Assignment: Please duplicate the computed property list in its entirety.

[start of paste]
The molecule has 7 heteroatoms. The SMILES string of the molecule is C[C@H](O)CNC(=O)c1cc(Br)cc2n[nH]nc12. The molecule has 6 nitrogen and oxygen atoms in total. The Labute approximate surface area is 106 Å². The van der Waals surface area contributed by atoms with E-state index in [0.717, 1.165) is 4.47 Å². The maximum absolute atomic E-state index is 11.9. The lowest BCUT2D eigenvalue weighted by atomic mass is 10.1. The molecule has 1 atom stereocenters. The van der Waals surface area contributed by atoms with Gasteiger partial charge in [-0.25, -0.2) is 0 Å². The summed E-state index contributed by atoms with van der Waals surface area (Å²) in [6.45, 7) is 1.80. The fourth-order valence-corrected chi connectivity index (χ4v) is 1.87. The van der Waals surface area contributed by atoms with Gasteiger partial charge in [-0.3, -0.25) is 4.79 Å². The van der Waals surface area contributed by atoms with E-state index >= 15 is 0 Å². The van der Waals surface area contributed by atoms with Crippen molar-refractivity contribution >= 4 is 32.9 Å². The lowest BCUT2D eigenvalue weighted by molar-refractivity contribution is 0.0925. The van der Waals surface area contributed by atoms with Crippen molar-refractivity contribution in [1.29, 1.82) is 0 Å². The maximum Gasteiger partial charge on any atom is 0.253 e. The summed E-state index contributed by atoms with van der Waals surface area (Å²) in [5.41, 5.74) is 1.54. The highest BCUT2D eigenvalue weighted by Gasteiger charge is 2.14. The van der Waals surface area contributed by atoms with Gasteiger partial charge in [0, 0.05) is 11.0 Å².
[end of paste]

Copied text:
The molecule has 7 heteroatoms. The SMILES string of the molecule is C[C@H](O)CNC(=O)c1cc(Br)cc2n[nH]nc12. The molecule has 6 nitrogen and oxygen atoms in total. The Labute approximate surface area is 106 Å². The van der Waals surface area contributed by atoms with E-state index in [0.717, 1.165) is 4.47 Å². The maximum absolute atomic E-state index is 11.9. The lowest BCUT2D eigenvalue weighted by atomic mass is 10.1. The molecule has 1 atom stereocenters. The van der Waals surface area contributed by atoms with Gasteiger partial charge in [-0.25, -0.2) is 0 Å². The summed E-state index contributed by atoms with van der Waals surface area (Å²) in [6.45, 7) is 1.80. The fourth-order valence-corrected chi connectivity index (χ4v) is 1.87. The van der Waals surface area contributed by atoms with Gasteiger partial charge in [-0.3, -0.25) is 4.79 Å². The van der Waals surface area contributed by atoms with E-state index >= 15 is 0 Å². The van der Waals surface area contributed by atoms with Crippen molar-refractivity contribution >= 4 is 32.9 Å². The lowest BCUT2D eigenvalue weighted by molar-refractivity contribution is 0.0925. The van der Waals surface area contributed by atoms with Crippen molar-refractivity contribution in [1.29, 1.82) is 0 Å². The maximum Gasteiger partial charge on any atom is 0.253 e. The summed E-state index contributed by atoms with van der Waals surface area (Å²) in [5.41, 5.74) is 1.54. The highest BCUT2D eigenvalue weighted by Gasteiger charge is 2.14. The van der Waals surface area contributed by atoms with Gasteiger partial charge in [0, 0.05) is 11.0 Å².